Classification of Matter
- All pure substances have their own unique set of properties, or characteristics
- All mixtures contain two or more pure substances, which have their own distinct properties (some of which may be hidden)
- are mixtures which look as though they have only one set of properties.
- the blended mixture has equal amounts of both substances (all parts of the mixture are the same)
- if the homogenous mixture does not have any settling of any of the substances it is made of, then it is called a solution
- solutions occur because each particle slips between each other particle and is evenly distributed throughout the entire mixture
- the properties of the pure substances, in a heterogeneous mixture, are not hidden
- if there are two or more materials that are visible within a mixture, then it is called a heterogeneous mixture
- a heterogeneous mixture, in which the particles settle slowly after mixing, is called a suspension (eg. orange juice)
- a heterogeneous mixture, in which the particles do not settle at all, is called a colloid (eg. fog)
- to disperse the particles for a longer period of time, an emulsifying agent (like a protein) is used to form an emulsion (eg. mayonnaise)
- mixtures that are obviously two or more substances are called mechanical mixtures
the separate parts of the mechanical mixture are called phases
MIXING and DISSOLVING
What Makes Materials Dissolve?
- forming a solution by mixing two or more materials together is called dissolving
- dissolving occurs because of the attracting between the particles (there may be a stronger attraction to the particles of another substance, than to the particles of the same substance)
Solutes and Solvents
The solute is the substance that dissolves in a solvent. The solvent is the substance that dissolves the solute to form a solution.
Soluble means to be able to be dissolved in a particular solvent. Solutes and solvents can be gases or liquids.
Water - the Universal Solvent
- it is called the 'universal solvent' because it can dissolve so many materials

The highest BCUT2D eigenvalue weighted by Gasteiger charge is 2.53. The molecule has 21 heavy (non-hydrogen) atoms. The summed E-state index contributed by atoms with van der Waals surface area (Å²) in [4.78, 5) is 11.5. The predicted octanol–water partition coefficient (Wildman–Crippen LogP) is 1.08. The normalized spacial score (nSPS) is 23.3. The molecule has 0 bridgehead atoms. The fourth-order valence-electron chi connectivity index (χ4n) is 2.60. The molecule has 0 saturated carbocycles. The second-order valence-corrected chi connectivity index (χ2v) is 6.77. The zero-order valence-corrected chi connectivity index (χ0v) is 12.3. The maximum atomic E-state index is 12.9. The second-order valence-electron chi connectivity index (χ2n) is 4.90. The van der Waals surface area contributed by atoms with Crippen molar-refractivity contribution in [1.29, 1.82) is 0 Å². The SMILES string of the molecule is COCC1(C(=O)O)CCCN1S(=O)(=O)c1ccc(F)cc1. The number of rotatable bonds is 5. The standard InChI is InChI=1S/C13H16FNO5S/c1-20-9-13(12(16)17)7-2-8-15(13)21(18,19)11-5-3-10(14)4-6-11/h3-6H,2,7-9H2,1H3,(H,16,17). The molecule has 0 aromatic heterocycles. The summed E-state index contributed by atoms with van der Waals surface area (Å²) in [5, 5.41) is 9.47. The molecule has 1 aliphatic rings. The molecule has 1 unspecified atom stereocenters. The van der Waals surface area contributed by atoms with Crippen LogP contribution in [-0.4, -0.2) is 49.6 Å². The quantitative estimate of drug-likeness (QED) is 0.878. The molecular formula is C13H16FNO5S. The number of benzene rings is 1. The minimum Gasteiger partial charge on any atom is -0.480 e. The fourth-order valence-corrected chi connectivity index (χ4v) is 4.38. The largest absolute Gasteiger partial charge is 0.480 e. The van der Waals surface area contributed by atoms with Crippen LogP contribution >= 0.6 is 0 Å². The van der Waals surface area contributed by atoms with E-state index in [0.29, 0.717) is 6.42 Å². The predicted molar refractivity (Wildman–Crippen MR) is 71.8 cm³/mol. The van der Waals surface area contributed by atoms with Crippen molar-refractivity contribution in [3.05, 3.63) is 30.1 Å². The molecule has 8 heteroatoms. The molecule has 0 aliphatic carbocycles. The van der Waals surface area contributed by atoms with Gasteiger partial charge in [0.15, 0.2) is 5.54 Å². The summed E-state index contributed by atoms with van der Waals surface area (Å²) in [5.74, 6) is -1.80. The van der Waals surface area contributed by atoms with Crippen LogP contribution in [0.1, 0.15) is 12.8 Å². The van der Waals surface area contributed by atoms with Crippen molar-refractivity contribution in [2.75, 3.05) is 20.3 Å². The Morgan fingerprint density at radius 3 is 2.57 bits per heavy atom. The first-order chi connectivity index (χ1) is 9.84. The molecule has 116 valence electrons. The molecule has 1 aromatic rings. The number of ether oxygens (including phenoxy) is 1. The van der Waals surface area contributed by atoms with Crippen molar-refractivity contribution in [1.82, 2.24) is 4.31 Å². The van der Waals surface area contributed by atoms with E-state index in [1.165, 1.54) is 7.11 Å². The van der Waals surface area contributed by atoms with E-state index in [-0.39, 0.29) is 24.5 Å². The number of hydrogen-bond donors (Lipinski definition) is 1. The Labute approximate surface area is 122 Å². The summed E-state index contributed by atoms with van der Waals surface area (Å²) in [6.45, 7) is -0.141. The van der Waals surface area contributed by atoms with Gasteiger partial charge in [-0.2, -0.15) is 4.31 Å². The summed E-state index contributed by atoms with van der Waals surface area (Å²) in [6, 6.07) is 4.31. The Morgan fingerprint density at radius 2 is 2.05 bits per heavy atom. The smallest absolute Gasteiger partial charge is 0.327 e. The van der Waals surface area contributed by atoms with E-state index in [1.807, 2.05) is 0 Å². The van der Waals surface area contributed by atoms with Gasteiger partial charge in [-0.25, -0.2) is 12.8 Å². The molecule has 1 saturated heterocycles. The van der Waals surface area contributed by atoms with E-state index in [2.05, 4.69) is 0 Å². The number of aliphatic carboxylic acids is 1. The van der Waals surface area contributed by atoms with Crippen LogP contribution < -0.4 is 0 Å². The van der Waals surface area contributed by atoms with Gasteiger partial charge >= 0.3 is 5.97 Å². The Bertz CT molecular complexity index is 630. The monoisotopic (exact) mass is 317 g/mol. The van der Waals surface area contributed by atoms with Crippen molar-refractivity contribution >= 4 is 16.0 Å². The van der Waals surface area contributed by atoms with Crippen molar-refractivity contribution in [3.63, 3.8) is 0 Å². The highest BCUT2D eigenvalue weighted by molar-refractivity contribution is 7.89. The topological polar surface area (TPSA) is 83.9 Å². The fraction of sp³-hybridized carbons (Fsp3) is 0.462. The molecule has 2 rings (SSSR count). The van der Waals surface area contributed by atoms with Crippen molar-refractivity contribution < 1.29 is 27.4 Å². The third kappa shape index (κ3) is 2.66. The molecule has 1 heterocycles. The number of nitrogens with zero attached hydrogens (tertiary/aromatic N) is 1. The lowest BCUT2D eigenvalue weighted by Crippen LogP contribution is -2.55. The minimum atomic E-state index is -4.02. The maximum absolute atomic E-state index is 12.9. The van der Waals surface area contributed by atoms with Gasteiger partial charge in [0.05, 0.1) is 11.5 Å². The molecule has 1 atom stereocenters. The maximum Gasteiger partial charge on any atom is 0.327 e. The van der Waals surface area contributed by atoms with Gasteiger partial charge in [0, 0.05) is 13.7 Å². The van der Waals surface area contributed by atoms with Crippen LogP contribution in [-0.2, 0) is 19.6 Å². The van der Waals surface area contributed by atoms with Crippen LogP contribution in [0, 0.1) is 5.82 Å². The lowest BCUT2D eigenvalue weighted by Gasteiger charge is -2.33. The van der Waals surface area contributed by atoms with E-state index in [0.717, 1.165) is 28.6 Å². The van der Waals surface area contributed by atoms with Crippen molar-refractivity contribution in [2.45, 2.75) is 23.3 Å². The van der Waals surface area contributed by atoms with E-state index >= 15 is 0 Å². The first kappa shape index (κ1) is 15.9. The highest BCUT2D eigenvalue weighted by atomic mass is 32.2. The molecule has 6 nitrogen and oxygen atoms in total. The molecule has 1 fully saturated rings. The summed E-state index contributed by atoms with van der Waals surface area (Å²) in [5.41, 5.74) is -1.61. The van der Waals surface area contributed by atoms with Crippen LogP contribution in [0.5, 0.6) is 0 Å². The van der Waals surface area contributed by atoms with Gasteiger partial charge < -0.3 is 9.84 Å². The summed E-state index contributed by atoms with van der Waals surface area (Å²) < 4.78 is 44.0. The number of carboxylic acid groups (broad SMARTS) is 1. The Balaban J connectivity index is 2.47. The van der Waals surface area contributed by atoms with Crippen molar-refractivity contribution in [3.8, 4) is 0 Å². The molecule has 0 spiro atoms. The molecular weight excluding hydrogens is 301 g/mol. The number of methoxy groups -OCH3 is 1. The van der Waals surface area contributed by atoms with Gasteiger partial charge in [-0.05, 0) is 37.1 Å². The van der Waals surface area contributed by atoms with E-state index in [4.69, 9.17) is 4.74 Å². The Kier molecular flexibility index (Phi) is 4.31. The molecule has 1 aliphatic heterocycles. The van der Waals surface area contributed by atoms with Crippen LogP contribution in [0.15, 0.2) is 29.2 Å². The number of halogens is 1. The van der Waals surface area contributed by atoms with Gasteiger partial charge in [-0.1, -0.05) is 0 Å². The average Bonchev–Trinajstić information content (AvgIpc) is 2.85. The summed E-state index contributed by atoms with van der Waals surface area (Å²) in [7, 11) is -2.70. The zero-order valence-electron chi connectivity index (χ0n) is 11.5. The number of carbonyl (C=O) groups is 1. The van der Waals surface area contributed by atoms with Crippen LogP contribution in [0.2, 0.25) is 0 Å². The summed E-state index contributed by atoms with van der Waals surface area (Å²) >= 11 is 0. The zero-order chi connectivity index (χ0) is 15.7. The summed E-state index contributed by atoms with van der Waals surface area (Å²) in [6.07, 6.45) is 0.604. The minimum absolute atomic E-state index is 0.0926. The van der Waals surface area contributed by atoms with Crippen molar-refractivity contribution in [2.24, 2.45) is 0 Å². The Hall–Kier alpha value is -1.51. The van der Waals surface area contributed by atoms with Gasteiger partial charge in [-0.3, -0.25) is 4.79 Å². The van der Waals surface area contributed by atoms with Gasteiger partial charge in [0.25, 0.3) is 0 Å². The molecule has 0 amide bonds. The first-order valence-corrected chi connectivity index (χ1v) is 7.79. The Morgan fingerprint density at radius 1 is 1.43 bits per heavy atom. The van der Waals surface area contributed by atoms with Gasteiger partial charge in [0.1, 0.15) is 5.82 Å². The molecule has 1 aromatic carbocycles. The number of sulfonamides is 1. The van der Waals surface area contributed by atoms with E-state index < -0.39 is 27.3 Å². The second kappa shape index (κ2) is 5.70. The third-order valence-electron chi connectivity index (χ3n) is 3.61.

- 97% of the water on Earth is Ocean water, 2% is frozen and only about 0.5% is 'usable' (and even this has materials already dissolved in it that can be harmful
The Rate of Dissolving
- the speed at which the solute dissolves in a solvent is called the rate of dissolving and can be affected by:
- agitation (stirring or shaking)
How Much Can Be Dissolved?
- the limit to concentration is called solubility
- a saturated solution is one in which no more solute will dissolve in a specific amount of solvent at a specific temperature
- an unsaturated solution is one in which more solute can be dissolved in a specific solvent at the same specific temperature
- solubility chart (p. 20)
- using the particle theory, the attractive forces between the particles becomes balanced and no more particles of the solute can be attracted by the particles of the solvent
Beyond the Limit: Supersaturated Solutions
- a solution that contains more solute than would normally dissolve at a certain temperature is called a super-saturated solution.
Cleaning Up with Solvents
- Not all solute will dissolve in solvents. Insoluble means not able to be dissolved in a particular solvent.
- certain solvents are used for special circumstances because they will dissolve some solutes that water and other solvents cannot (rubbing alcohol is use to dissolve chlorophyll - grass stains, because the particles have strong attractions)
WHMIS Safety Symbols (refer to Safety Notes)
- Swedish dentists have developed a mixture that may replace the drill used for filling cavities. The mixture dissolves decayed dentine in teeth. It is a red mixture called Carisolv.
- Perchloroethethylene is the solvent used in 'dry' cleaning, even though it is a liquid